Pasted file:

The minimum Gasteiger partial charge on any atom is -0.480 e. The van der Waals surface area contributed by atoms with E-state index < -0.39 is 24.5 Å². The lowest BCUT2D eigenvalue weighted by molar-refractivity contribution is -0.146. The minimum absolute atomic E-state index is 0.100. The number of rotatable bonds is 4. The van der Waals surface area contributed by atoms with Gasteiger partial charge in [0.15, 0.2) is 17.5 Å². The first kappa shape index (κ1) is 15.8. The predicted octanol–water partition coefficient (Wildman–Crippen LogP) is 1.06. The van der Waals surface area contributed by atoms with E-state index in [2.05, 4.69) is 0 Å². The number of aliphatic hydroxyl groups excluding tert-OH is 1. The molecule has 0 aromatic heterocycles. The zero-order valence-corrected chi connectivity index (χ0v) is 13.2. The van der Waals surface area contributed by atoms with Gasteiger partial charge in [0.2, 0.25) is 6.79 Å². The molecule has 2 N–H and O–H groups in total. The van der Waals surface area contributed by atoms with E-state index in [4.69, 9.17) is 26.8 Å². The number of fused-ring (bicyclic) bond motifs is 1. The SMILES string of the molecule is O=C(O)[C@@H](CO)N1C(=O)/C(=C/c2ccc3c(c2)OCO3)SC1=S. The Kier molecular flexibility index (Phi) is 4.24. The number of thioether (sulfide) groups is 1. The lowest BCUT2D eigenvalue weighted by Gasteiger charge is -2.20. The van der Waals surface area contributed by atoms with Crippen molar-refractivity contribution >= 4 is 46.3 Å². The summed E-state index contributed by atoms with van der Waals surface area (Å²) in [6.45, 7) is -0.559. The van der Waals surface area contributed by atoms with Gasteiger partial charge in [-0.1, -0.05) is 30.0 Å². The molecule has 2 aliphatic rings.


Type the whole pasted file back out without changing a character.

The minimum Gasteiger partial charge on any atom is -0.480 e. The van der Waals surface area contributed by atoms with E-state index < -0.39 is 24.5 Å². The lowest BCUT2D eigenvalue weighted by molar-refractivity contribution is -0.146. The minimum absolute atomic E-state index is 0.100. The number of rotatable bonds is 4. The van der Waals surface area contributed by atoms with Gasteiger partial charge in [0.15, 0.2) is 17.5 Å². The first kappa shape index (κ1) is 15.8. The predicted octanol–water partition coefficient (Wildman–Crippen LogP) is 1.06. The van der Waals surface area contributed by atoms with E-state index in [2.05, 4.69) is 0 Å². The number of aliphatic hydroxyl groups excluding tert-OH is 1. The molecule has 0 aromatic heterocycles. The zero-order valence-corrected chi connectivity index (χ0v) is 13.2. The van der Waals surface area contributed by atoms with Gasteiger partial charge in [0.2, 0.25) is 6.79 Å². The molecule has 2 N–H and O–H groups in total. The van der Waals surface area contributed by atoms with E-state index in [4.69, 9.17) is 26.8 Å². The number of fused-ring (bicyclic) bond motifs is 1. The SMILES string of the molecule is O=C(O)[C@@H](CO)N1C(=O)/C(=C/c2ccc3c(c2)OCO3)SC1=S. The Kier molecular flexibility index (Phi) is 4.24. The number of thioether (sulfide) groups is 1. The lowest BCUT2D eigenvalue weighted by Gasteiger charge is -2.20. The van der Waals surface area contributed by atoms with Crippen molar-refractivity contribution >= 4 is 46.3 Å². The summed E-state index contributed by atoms with van der Waals surface area (Å²) in [6.45, 7) is -0.559. The van der Waals surface area contributed by atoms with Gasteiger partial charge in [-0.1, -0.05) is 30.0 Å². The molecule has 2 aliphatic rings.